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5 Reasons Why You Should Think Twice Before Your Plank!

What’s the best exercise you can do to strengthen your core?

For many people, the answer seems obvious – “The best core exercise is obviously the plank!” And, it makes sense that this is such a popular response. Planking has become synonymous with core training because of the potential benefits this one exercise can offer.

But wait, there’s more.

So let’s all start doing more planks, right? Not so fast.

1. Using Proper Technique is Harder Than It Looks.

One of the draws to using a plank for core conditioning is the seeming simplicity of it. Drop onto your elbows and hold your body off the floor for as long as you can. What could be easier?

Check out the infographic below to get a better sense of how technical a plank can really be. Exercisers often miss these key points and therefore sacrifice many of the benefits a good plank can offer.


2. Holding a Longer Plank Isn’t Always Better.

Holding a plank for long periods of time has become a bit of a badge of honour in the fitness community. If you can hold a 3-minute plank then you (and everyone you tell) can be sure that your core is really strong.

3. It Doesn’t Train Your Core For Real Life Movements.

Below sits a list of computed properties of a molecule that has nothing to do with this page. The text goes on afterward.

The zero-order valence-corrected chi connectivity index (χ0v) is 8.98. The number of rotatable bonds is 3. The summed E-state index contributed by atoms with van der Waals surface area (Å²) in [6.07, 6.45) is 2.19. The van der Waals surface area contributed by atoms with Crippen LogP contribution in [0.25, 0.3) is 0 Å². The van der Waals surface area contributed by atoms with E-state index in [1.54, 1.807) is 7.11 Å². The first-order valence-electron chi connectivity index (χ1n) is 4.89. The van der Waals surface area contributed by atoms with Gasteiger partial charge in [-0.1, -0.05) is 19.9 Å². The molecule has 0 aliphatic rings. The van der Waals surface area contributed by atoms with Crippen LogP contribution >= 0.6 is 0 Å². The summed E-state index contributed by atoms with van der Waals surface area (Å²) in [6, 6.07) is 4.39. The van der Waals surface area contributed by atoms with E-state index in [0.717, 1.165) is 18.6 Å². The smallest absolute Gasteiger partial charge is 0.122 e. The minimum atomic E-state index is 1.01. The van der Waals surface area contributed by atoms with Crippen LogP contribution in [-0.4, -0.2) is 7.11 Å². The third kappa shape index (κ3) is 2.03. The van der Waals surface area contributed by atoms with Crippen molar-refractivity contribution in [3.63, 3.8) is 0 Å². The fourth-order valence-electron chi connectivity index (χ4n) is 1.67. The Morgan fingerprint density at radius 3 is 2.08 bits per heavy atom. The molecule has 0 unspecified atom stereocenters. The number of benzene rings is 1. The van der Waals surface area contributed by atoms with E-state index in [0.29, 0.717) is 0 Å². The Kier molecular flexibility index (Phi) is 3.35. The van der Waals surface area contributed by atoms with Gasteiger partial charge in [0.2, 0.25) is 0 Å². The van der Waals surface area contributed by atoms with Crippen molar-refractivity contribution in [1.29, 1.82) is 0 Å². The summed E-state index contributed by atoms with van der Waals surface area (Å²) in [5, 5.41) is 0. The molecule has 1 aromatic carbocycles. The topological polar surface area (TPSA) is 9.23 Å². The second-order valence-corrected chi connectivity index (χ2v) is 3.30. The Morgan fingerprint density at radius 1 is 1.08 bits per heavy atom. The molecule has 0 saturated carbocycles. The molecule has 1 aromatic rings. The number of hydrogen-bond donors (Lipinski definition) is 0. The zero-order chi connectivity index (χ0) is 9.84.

Even though you’re not physically moving, your muscles still have to contract to fight against gravity, otherwise you’ll face-plant into the floor! Training isometrically will help you increase your core strength, but just how practical is that strength?

When do you ever hold a plank position in real life? Even if you’re an athlete, how does a plank translate into performance?

4. Planking Can Be Dangerous For Your Lower Back.

Here’s what a lordotic curve looks like. Take a look around the gym and you will likely be able to spot exercisers who are experiencing this during their planks.


5. It’s Just Not As Effective As Other Exercises.

Again, it goes back to the isometric nature of the plank. Holding a static position cannot recruit as many muscles, or recruit muscles to the same degree, as exercises that combine various movements and different muscle contractions.

So which core exercise is best?

What do you think?

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The 30-Day Sit-up Challenge Day 13

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